Before COVID-19, most people had some degree of apprehension about robots and artificial intelligence.
Though their beliefs may have been initially shaped by dystopian depictions of the technology in science fiction, their discomfort was reinforced by legitimate concerns. Some of AI’s business applications were indeed leading to the loss of jobs, the reinforcement of biases, and infringements on data privacy.
Those worries appear to have been set aside since the onset of the pandemic as AI-infused technologies have been employed to mitigate the spread of the virus. We’ve seen an acceleration of the use of robotics to do the jobs of humans who have been ordered to stay at home or who have been redeployed within the workplace. Labor-replacing robots, for example, are taking over floor cleaning in grocery stores and sorting at recycling centers. AI is also fostering an increased reliance on chatbots for customer service at companies such as PayPal and on machine-driven content monitoring on platforms such as YouTube. Robotic telepresence platforms are providing students in Japan with an “in-person” college graduation experience. Robots are even serving as noisy fans in otherwise empty stadiums during baseball games in Taiwan. In terms of data, AI is already showing potential in early attempts to monitor infection rates and contact tracing.
No doubt, more of us are overlooking our former uneasiness about robots and AI when the technology’s perceived value outweighs its anticipated downsides. But there are dangers to this newfound embrace of AI and robots. With robots replacing more and more job functions in order to allow humans to coexist as we grasp for some semblance of normalcy, it’s important to consider what’s next. What will happen when humans want their former jobs back? And what will we do if tracking for safety’s sake becomes too invasive or seems too creepy yet is already an entrenched practice?
After a vaccine for COVID-19 is developed (we hope) and the pandemic retreats, it’s hard to imagine life returning to how it was at the start of 2020. Our experiences in the coming months will make it quite easy to normalize automation as a part of our daily lives. Companies that have adopted robots during the crisis might think that a significant percentage of their human employees are not needed anymore. Consumers who will have spent more time than ever interacting with robots might become accustomed to that type of interaction. When you get used to having food delivered by a robot, you eventually might not even notice the disappearance of a job that was once held by a human. In fact, some people might want to maintain social distancing even when it is not strictly needed anymore.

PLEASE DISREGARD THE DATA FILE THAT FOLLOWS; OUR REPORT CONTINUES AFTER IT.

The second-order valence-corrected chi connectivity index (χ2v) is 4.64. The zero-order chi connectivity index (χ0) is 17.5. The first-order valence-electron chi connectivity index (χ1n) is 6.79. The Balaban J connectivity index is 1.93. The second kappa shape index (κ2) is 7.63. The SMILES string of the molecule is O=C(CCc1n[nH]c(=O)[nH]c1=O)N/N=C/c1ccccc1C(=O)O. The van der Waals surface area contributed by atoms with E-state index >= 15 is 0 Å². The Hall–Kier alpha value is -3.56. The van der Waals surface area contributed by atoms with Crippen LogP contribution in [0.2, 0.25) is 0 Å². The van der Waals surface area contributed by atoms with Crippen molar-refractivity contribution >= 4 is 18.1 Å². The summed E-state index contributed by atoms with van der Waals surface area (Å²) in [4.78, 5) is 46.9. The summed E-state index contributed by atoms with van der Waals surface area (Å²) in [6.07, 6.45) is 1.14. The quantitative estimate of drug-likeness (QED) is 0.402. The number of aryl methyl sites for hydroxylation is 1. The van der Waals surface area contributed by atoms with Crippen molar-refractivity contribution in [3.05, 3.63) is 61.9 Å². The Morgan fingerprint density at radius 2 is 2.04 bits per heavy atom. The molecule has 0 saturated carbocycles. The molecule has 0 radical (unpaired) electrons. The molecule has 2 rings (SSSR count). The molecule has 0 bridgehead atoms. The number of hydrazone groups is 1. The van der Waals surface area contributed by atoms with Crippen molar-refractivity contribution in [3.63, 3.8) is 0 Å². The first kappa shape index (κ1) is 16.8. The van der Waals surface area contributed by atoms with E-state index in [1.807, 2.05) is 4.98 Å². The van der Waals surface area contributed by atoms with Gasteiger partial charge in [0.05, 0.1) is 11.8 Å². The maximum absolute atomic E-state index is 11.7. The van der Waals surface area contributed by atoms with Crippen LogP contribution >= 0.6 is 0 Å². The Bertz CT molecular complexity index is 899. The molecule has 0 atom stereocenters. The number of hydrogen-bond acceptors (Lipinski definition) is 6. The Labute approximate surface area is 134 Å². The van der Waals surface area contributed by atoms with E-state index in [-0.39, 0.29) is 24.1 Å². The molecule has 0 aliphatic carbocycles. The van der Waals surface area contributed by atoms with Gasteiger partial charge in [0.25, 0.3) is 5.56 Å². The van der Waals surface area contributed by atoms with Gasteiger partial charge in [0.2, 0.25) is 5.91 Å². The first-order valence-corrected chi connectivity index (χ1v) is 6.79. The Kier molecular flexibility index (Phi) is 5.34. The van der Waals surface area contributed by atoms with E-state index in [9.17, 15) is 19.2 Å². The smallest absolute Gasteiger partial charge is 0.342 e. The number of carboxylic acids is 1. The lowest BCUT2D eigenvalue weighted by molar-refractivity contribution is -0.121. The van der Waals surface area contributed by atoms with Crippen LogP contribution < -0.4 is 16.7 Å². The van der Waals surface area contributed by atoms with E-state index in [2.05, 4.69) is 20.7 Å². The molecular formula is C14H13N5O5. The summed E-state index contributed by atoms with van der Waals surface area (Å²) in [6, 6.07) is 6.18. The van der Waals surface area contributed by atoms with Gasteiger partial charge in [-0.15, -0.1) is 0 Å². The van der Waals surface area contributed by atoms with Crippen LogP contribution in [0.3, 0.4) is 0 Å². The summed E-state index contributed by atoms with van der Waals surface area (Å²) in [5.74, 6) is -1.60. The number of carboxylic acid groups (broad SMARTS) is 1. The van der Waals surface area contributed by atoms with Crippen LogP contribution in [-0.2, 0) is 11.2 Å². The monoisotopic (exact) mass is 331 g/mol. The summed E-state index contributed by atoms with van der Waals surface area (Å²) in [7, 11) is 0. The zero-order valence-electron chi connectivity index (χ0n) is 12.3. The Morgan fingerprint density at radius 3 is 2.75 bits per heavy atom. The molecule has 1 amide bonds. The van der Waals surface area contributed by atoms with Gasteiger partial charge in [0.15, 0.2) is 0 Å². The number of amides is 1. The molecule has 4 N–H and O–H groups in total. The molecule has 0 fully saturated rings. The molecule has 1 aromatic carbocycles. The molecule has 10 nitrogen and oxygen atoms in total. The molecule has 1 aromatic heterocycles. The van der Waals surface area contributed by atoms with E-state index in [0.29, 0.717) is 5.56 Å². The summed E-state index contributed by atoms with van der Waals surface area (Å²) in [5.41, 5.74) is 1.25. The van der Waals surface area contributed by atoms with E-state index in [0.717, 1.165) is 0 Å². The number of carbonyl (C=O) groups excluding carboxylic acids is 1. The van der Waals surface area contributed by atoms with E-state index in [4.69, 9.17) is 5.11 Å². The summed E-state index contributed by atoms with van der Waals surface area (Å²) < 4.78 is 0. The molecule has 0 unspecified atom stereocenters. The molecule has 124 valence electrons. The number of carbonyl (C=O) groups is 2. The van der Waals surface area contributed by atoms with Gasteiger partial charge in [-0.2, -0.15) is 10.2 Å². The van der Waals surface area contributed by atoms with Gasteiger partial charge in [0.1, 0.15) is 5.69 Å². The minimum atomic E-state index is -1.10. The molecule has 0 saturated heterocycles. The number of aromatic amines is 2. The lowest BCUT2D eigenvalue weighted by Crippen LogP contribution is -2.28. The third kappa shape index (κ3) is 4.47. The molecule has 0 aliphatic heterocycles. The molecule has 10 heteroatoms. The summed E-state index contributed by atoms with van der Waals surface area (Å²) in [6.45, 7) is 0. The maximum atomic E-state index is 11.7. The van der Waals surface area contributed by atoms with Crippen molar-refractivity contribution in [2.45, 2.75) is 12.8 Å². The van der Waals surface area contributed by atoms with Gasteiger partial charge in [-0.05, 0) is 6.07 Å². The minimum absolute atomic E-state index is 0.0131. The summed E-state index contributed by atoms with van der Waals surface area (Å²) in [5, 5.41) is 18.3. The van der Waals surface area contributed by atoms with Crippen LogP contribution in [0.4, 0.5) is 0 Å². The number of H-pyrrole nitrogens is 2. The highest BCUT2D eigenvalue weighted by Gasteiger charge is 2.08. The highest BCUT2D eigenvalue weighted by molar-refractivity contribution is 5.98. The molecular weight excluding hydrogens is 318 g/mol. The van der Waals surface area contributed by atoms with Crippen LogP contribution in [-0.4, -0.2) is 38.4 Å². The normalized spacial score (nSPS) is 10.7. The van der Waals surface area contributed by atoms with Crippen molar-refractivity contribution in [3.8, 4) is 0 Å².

We, as a society, have so far not questioned what types of functions these robots will replace — because during this pandemic, the technology is serving an important role. If these machines help preserve our health and well-being, then our trust in them will increase.
As the time we spend with people outside of our closest personal and work-related social networks diminishes, our bonds to our local communities might start to weaken. With that, our concerns about the consequences of robots and AI may decrease. In addition to losing sight of the scale of job loss empowered by the use of robots and AI, we may hastily overlook the forms of bias embedded within AI and the invasiveness of the technology that will be used to track the coronavirus’s spread.
There are many critical considerations we have to make before we become more reliant on AI and robots during the pandemic.
First, as society’s adoption and comfort level increases, organizations need to be mindful that the opportunities for bias that we know exist in AI are still a concern. For example, the potential of AI algorithms to assist with health care decision-making is vast in part because they can be trained on large data sets. AI may be called upon to help handle cases where a triage decision needs to be made in an intensive care unit — such as who gets access to a ventilator — which can have life and death ramifications. Given that heart disease is often misdiagnosed in women and black patients are frequently undertreated for pain, we know that many forms of bias underlie data sets and can interfere with data quality and how data is analyzed. These problems predate the advent of AI, but they could become more widely encoded into the fabric of the health care system if they are not corrected before AI becomes widespread.
Second, privacy concerns with respect to data collection and data accuracy are a growing problem, and organizations need to pay special attention to this issue. Vast data collection may be necessary for curtailing the spread of disease: Companies around the world are proposing phone-based apps that track individuals’ contact with those diagnosed with or recovering from the virus. Google and Apple, for instance, are partnering on an opt-in app for individuals to self-disclose their COVID-19 diagnosis. One might make a compelling argument that this is justified until the pandemic ends. Yet, once the precedent for this type of surveillance is established, how do you remove that power from governments, companies, and others? Are sunset clauses going to be built into organizations’ data collection and use plans?
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